Crop pollination is an essential ecosystem service predominantly provided by honey bees and native bees. The decline of honey bees due to a variety of maladies, including Colony Collapse Disorder, has prompted increased interest in unmanaged pollinators. Native bees are effective pollinators, but they have specific habitat requirements, namely floral and nesting resources, that can limit their distribution in agricultural landscapes. This dissertation examines how floral availability and nesting habitat influence pollinator communities and pollination services from native bees.
Increasing floral diversity and abundance has been shown to increase native bee richness and abundance, therefore field-scale habitat enhancements, such as hedgerows, have been proposed as a way to attract and support native bee populations. Whether native bees also visit adjacent crop fields, heightening yields, is less well known. I assess the contribution of native bees visiting hedgerows to seed set in cultivated sunflower, a mass-flowering pollinator-dependent crop (Ch. 1). I find that while sunflower specialist bees (bees that forage exclusively on sunflower) are increased in hedgerow plantings, crop pollination in fields adjacent to hedgerows is not increased. Wild bees, however, both directly and indirectly contribute to sunflower seed set though higher richness and through interactions with honey bee crop visitors.
Factors influencing nest-site selection are less well understood, particularly at the community level. Nest locations are challenging to find; therefore proxies have emerged as a means of correlating potential resources to bee species present in a study area. This approach may overestimate nesting bees; therefore I test a method to randomly sample bee nesting using emergence traps, then determine whether nesting proxies correlate to nesting rates (Ch. 2). Emergence traps are effective at capturing bees in their nests. When I compare bees collected in emergence traps to the community of bees found visiting within site floral resources, I see distinct differentiation between the species collected, indicating that bees foraging within a location may not be nesting there. I find that some proportion of bare ground and variability in slope are strongly correlated to nesting incidence and abundance.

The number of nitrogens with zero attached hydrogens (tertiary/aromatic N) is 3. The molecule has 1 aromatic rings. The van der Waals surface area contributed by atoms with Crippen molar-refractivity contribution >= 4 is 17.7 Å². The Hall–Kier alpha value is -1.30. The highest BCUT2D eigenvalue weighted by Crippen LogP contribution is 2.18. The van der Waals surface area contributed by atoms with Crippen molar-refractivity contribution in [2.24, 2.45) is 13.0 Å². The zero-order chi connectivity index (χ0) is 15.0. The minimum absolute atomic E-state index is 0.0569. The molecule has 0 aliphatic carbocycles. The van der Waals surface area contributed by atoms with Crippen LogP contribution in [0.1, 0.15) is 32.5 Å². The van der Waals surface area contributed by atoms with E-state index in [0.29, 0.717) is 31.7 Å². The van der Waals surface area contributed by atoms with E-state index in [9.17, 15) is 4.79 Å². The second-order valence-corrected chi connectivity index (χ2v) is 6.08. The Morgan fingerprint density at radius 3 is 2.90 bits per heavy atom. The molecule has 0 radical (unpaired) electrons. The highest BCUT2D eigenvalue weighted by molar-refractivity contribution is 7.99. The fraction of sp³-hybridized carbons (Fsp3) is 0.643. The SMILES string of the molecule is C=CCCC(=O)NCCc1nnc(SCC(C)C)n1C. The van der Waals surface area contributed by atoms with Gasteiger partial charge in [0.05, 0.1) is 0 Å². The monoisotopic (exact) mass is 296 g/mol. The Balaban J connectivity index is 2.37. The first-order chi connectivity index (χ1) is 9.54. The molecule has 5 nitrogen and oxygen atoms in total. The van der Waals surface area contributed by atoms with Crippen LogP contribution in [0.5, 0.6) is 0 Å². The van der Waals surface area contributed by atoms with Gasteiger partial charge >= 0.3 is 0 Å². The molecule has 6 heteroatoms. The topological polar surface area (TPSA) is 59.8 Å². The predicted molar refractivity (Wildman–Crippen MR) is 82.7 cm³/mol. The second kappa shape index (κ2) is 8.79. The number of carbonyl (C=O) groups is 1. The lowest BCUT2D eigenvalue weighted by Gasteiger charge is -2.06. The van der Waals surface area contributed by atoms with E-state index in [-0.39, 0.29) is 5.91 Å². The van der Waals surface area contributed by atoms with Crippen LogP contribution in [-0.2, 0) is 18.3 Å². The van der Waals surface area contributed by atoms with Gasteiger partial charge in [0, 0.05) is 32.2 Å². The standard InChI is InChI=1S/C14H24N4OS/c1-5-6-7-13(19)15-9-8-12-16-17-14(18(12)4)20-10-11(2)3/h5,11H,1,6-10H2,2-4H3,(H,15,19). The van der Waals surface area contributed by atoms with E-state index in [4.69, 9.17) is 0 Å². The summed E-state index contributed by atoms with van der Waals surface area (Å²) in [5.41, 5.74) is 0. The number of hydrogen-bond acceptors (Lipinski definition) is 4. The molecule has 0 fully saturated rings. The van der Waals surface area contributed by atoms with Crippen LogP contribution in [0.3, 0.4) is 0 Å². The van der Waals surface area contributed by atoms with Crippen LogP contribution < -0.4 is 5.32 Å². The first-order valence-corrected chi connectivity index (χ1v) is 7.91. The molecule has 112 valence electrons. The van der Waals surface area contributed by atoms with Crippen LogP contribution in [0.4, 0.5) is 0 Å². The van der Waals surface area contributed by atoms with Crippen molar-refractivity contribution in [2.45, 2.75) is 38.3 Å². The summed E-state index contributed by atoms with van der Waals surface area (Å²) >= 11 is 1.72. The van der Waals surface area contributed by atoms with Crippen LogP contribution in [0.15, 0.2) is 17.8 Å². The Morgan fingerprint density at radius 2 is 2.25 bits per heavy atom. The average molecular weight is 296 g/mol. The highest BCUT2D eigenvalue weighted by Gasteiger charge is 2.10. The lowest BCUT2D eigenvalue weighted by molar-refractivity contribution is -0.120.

I use the emergence trap technique to examine whether hedgerow field-margin enhancements increase nesting resources and subsequent nesting incidence (Ch. 3). While many nesting resources are elevated in hedgerow plantings, I find that this does not translate into increased rates of nesting. This could be attributable to the low site coverage provided by emergence traps, or could indicate that the nesting proxies I am evaluating are not strongly indicative of nesting quality.
Models of pollination services in agricultural landscapes estimate floral and nesting resources. These parameterizations are combined with pollinator foraging ranges to generate predictions of pollination coverage. Nesting suitability is primarily based on expert opinion, which in past studies limited potential nest site availability to field margins. I test this assumption in Ch. 4 by sampling with emergence traps in sunflower fields and along field edges. I then combine this nesting data with direct measurements of foraging distances to simulate pollination within a single crop field. I find that while some bees nest directly within crop fields, in the presence of a mass-flowering crop they only forage a small fraction of their foraging range. Pollination services are thus centralized around nest locations.
While increasing floral resources is important for sustaining native bee populations, I do not find a strong effect of hedgerow restorations on pollination of adjacent crops or on nesting resources. Hedgerows may be more effective in different crop or landscape contexts. Because selected bees nest within crop fields, focusing on management of cropped areas, not just field edges, will likely benefit native bees in agricultural landscapes. In order to sustain pollinator populations and maintain agricultural yields, I suggest incorporating multiple methods of diversification into agricultural landscapes.